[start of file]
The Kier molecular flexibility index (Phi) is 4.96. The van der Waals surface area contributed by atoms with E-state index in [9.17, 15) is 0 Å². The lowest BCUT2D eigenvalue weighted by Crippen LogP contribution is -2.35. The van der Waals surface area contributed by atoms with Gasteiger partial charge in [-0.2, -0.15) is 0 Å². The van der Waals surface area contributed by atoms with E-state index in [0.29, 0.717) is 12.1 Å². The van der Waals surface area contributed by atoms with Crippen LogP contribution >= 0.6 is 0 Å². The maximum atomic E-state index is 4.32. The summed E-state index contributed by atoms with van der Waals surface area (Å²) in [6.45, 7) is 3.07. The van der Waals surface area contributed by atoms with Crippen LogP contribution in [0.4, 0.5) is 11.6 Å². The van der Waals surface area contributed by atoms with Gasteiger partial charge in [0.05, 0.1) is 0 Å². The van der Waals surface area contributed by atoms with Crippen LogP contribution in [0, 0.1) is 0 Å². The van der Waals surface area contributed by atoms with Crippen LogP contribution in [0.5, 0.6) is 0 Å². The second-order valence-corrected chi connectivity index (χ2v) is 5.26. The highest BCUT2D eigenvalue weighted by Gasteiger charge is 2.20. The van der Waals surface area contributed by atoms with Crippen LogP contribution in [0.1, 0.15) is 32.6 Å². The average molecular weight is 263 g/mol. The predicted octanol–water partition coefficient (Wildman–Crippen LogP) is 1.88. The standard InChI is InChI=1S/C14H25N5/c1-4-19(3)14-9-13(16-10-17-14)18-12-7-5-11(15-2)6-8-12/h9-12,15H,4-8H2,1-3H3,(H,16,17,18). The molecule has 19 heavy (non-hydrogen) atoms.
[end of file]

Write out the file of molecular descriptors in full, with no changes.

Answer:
The Kier molecular flexibility index (Phi) is 4.96. The van der Waals surface area contributed by atoms with E-state index in [9.17, 15) is 0 Å². The lowest BCUT2D eigenvalue weighted by Crippen LogP contribution is -2.35. The van der Waals surface area contributed by atoms with Gasteiger partial charge in [-0.2, -0.15) is 0 Å². The van der Waals surface area contributed by atoms with E-state index in [0.29, 0.717) is 12.1 Å². The van der Waals surface area contributed by atoms with Crippen LogP contribution >= 0.6 is 0 Å². The maximum atomic E-state index is 4.32. The summed E-state index contributed by atoms with van der Waals surface area (Å²) in [6.45, 7) is 3.07. The van der Waals surface area contributed by atoms with Crippen LogP contribution in [0.4, 0.5) is 11.6 Å². The van der Waals surface area contributed by atoms with Gasteiger partial charge in [0.05, 0.1) is 0 Å². The van der Waals surface area contributed by atoms with Crippen LogP contribution in [0, 0.1) is 0 Å². The van der Waals surface area contributed by atoms with Crippen LogP contribution in [0.5, 0.6) is 0 Å². The second-order valence-corrected chi connectivity index (χ2v) is 5.26. The highest BCUT2D eigenvalue weighted by Gasteiger charge is 2.20. The van der Waals surface area contributed by atoms with Crippen LogP contribution in [0.1, 0.15) is 32.6 Å². The average molecular weight is 263 g/mol. The predicted octanol–water partition coefficient (Wildman–Crippen LogP) is 1.88. The standard InChI is InChI=1S/C14H25N5/c1-4-19(3)14-9-13(16-10-17-14)18-12-7-5-11(15-2)6-8-12/h9-12,15H,4-8H2,1-3H3,(H,16,17,18). The molecule has 19 heavy (non-hydrogen) atoms.